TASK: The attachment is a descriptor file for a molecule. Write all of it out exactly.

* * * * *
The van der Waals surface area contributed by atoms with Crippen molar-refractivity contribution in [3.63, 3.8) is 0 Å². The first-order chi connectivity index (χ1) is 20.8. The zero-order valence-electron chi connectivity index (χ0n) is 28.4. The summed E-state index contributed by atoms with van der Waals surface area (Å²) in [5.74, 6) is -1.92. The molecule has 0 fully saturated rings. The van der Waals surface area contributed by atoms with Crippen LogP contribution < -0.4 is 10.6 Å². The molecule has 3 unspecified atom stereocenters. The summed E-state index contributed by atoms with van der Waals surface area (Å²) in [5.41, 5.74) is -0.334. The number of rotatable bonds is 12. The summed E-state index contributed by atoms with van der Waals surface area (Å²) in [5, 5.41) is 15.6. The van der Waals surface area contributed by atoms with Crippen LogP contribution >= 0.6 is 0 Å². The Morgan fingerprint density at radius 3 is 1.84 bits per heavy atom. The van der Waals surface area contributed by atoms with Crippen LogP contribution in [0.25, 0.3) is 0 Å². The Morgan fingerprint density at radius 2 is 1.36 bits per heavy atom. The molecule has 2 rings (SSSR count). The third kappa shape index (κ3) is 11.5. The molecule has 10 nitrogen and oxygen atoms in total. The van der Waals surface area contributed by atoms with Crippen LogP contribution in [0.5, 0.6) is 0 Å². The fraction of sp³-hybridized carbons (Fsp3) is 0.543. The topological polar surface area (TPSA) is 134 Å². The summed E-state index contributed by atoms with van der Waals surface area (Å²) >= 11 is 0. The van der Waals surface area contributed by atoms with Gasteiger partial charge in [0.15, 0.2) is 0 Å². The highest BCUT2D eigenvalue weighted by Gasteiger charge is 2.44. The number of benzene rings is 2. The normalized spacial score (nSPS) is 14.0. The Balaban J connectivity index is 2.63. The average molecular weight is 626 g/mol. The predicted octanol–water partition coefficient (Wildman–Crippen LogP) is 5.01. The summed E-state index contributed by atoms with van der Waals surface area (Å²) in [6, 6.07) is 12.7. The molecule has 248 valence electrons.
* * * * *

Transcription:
The van der Waals surface area contributed by atoms with Crippen molar-refractivity contribution in [3.63, 3.8) is 0 Å². The first-order chi connectivity index (χ1) is 20.8. The zero-order valence-electron chi connectivity index (χ0n) is 28.4. The summed E-state index contributed by atoms with van der Waals surface area (Å²) in [5.74, 6) is -1.92. The molecule has 0 fully saturated rings. The van der Waals surface area contributed by atoms with Crippen LogP contribution < -0.4 is 10.6 Å². The molecule has 3 unspecified atom stereocenters. The summed E-state index contributed by atoms with van der Waals surface area (Å²) in [5.41, 5.74) is -0.334. The number of rotatable bonds is 12. The summed E-state index contributed by atoms with van der Waals surface area (Å²) in [5, 5.41) is 15.6. The van der Waals surface area contributed by atoms with Crippen LogP contribution >= 0.6 is 0 Å². The Morgan fingerprint density at radius 3 is 1.84 bits per heavy atom. The van der Waals surface area contributed by atoms with Crippen LogP contribution in [0.25, 0.3) is 0 Å². The Morgan fingerprint density at radius 2 is 1.36 bits per heavy atom. The molecule has 2 rings (SSSR count). The third kappa shape index (κ3) is 11.5. The molecule has 10 nitrogen and oxygen atoms in total. The van der Waals surface area contributed by atoms with Crippen LogP contribution in [0.5, 0.6) is 0 Å². The fraction of sp³-hybridized carbons (Fsp3) is 0.543. The topological polar surface area (TPSA) is 134 Å². The summed E-state index contributed by atoms with van der Waals surface area (Å²) >= 11 is 0. The van der Waals surface area contributed by atoms with Gasteiger partial charge in [0.15, 0.2) is 0 Å². The highest BCUT2D eigenvalue weighted by Gasteiger charge is 2.44. The number of benzene rings is 2. The normalized spacial score (nSPS) is 14.0. The Balaban J connectivity index is 2.63. The average molecular weight is 626 g/mol. The predicted octanol–water partition coefficient (Wildman–Crippen LogP) is 5.01. The summed E-state index contributed by atoms with van der Waals surface area (Å²) in [6, 6.07) is 12.7. The molecule has 248 valence electrons.